Defendant denied any involvement in a robbery, testifying that he had worked at his aunt's store on the day of the robbery, closed it at the usual time, between 6:30 and 7:00 p.m., and had gone home. The videotapes of the robbery were introduced into evidence. Although there are several frontal views of the gun bearing perpetrator (who has not been apprehended), there are no similar views of the second robber, purportedly defendant. All of the views of the second person show him looking down to the side, including the view of the two robbers when they first entered the store. While, according to the police, the complainant reported that the robbers wore gloves, the video shows that they were not wearing gloves and that the second robber was biting his fingernails.

Defendant was 28 years old at the time of the robbery, and about five feet nine inches tall. He had several B misdemeanor convictions for possession of marijuana in a public place, but no other arrests. At the time of his arrest, he wore his hair in cornrows, and both he and his aunt testified that he always wore his hair in cornrows. Defendant, whose parents are from Jamaica, was born in New York City where he was living with his large family in Brooklyn, and had worked in family businesses, earning from $26,000 to $40,000 a year, since finishing high school. He had been working in his aunt's store on Gun Hill Road, and was working there both at the time of the robbery and 15 days later when he was arrested. He and his aunt testified that he was being paid $300 a week. He also testified that he had never bitten his fingernails and demonstrated that to the jury.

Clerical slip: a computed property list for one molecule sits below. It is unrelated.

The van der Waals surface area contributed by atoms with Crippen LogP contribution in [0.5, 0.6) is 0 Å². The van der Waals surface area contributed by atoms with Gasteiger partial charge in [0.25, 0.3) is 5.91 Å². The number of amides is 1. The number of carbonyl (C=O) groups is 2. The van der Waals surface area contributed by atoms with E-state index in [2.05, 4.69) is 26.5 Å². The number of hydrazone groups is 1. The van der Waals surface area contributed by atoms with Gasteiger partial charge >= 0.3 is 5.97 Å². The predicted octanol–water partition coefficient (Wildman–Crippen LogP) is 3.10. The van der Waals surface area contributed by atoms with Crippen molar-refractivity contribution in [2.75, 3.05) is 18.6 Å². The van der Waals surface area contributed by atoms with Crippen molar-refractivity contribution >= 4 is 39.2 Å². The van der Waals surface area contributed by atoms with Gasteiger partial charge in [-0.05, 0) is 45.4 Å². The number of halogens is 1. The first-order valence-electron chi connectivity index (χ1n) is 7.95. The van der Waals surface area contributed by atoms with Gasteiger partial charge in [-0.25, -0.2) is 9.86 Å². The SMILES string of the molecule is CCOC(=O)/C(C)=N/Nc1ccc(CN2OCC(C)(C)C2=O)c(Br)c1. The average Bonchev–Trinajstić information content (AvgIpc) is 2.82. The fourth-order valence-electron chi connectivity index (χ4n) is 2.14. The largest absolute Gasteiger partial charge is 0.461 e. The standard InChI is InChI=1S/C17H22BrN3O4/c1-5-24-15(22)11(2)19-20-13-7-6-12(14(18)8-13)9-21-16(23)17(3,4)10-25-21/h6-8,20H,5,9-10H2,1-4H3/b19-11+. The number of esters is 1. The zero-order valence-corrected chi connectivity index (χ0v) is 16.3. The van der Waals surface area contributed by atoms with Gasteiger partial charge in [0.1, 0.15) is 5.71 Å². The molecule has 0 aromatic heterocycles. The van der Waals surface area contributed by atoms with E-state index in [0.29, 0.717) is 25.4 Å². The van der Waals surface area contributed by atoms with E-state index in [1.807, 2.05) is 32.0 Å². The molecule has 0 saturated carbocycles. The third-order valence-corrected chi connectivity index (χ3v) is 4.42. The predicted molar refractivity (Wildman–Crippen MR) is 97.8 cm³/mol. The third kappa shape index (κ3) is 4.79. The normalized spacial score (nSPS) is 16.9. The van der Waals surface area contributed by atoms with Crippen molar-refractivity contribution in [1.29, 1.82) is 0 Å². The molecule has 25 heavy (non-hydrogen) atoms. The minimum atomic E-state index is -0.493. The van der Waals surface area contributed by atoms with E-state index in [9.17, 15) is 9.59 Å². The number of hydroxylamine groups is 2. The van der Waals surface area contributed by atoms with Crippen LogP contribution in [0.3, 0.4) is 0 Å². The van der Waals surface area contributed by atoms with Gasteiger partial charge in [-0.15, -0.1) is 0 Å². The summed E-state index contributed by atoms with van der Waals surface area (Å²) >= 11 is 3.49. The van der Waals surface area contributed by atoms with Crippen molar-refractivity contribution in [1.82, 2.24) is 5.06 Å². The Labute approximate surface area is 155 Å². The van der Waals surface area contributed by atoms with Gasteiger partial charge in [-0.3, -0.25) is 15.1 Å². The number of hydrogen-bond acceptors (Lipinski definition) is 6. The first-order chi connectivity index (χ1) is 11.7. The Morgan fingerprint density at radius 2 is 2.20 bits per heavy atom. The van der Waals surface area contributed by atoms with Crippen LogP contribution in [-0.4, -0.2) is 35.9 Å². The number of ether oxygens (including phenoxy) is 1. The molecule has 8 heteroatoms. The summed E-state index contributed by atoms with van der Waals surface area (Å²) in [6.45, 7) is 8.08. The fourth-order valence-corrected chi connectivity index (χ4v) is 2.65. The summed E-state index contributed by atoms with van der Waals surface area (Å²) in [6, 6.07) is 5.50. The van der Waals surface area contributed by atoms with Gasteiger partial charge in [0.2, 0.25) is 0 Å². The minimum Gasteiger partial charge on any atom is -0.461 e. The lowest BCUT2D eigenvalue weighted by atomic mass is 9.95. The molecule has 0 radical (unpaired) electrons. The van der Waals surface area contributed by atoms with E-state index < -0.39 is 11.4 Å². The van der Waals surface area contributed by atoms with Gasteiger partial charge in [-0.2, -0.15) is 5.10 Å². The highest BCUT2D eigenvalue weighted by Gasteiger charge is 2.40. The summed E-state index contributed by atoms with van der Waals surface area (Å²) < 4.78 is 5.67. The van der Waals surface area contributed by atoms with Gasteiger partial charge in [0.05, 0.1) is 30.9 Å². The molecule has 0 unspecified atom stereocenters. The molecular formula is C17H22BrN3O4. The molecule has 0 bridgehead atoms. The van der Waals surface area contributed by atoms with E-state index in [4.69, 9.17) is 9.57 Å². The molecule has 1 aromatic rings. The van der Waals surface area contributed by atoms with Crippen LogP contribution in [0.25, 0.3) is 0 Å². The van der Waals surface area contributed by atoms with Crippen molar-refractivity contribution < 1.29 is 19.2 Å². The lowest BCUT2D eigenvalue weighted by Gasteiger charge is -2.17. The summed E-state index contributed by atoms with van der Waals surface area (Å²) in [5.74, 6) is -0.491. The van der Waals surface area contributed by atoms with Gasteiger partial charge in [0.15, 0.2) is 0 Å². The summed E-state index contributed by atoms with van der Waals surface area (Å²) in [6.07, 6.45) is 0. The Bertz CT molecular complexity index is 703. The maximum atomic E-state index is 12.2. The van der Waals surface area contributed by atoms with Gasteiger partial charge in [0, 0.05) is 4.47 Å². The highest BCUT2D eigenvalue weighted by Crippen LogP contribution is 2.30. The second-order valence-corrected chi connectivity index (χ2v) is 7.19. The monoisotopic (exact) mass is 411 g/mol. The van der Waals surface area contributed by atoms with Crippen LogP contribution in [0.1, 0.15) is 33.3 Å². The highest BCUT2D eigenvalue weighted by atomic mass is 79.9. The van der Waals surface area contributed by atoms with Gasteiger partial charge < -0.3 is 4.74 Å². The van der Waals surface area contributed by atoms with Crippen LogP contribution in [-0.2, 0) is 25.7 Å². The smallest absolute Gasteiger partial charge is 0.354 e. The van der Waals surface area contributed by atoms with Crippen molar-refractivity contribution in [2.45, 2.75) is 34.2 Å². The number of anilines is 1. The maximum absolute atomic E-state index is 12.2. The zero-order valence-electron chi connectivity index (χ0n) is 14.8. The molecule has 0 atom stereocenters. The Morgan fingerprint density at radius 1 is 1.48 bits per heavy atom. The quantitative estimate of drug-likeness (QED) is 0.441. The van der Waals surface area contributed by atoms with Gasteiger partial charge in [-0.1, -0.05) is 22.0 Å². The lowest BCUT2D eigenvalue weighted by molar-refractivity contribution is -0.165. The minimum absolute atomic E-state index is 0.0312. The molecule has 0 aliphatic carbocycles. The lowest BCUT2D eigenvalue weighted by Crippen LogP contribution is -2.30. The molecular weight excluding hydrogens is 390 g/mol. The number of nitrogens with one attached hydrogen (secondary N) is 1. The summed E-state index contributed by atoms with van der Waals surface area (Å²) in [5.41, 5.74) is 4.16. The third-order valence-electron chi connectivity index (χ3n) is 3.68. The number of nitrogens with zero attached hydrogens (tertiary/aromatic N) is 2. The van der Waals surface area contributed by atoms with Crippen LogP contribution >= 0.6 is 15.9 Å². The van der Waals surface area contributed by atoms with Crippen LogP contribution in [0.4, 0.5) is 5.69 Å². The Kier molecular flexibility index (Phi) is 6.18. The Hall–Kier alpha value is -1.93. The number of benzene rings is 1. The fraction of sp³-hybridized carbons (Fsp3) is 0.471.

In asserting that his conviction stemmed from a misidentification, defendant points to various discrepancies in testimony, including the complainant's statement that the robbers wore gloves and the police officers' reliance on this statement in not looking for fingerprints, although the video plainly shows that this was not the case. The video also shows both robbers looking down when they entered the store, but the complainant testified that she clearly saw defendant's face when she opened the store. Finally, defendant raised the nail biting inconsistency.

Defendant also avers that, since he had been working steadily in the neighborhood for several months, it is likely that the complainant, who acknowledged passing his aunt's store regularly, saw him either before or after the incident, and during the two week period that ensued after the robbery, engaged in "transference," misidentifying him as the perpetrator of the crime. He cites psychology articles on the transference phenomenon as well as the effects of stress on eyewitness memory (i.e., K.A. Deffenbacher, B.H. Bornstein, S.D. Penrod, & E.K. McGorty, A Meta-Analytic Review of the Effects of High Stress on Eyewitness Memory, 28 Law & Human Behavior 687 [2004] [accuracy is negatively affected by high level stress]). However, the prosecutor emphasized that stress increased the complainant's ability to identify the perpetrator of the robbery. Unfortunately, no expert testimony was offered at trial. Defendant further cites studies showing that the greater the lapse of time, the less accurate an identification is likely to be.

An intermediate appellate court is empowered to examine and review the record as a whole to determine whether the weight of the evidence supports the verdict and whether the People have sustained their burden of proof beyond a reasonable doubt (People v Danielson, 9 NY3d at 348-349 [2007]; People v Bleakley, 69 NY2d 490 [1987])). "Essentially, the court sits as a thirteenth juror and decides which facts were proven at trial," (Danielson at 348; see People v Chase, 60 AD3d 1077 [2009]). In People v Delamota (18 NY3d 107 [2012]), both the majority and dissent raised concern "about the incidence of wrongful convictions and the prevalence with which they have been discovered in recent years" (id. at 116). The majority stated that the intermediate appellate court is empowered to "independently assess all of the proof; substitute its own credibility determinations for those made by the jury in an appropriate case; determine whether the verdict was factually correct; and acquit a defendant if the court is not convinced that the jury was justified in finding that guilt was proven beyond a reasonable doubt" (id. at 116-117).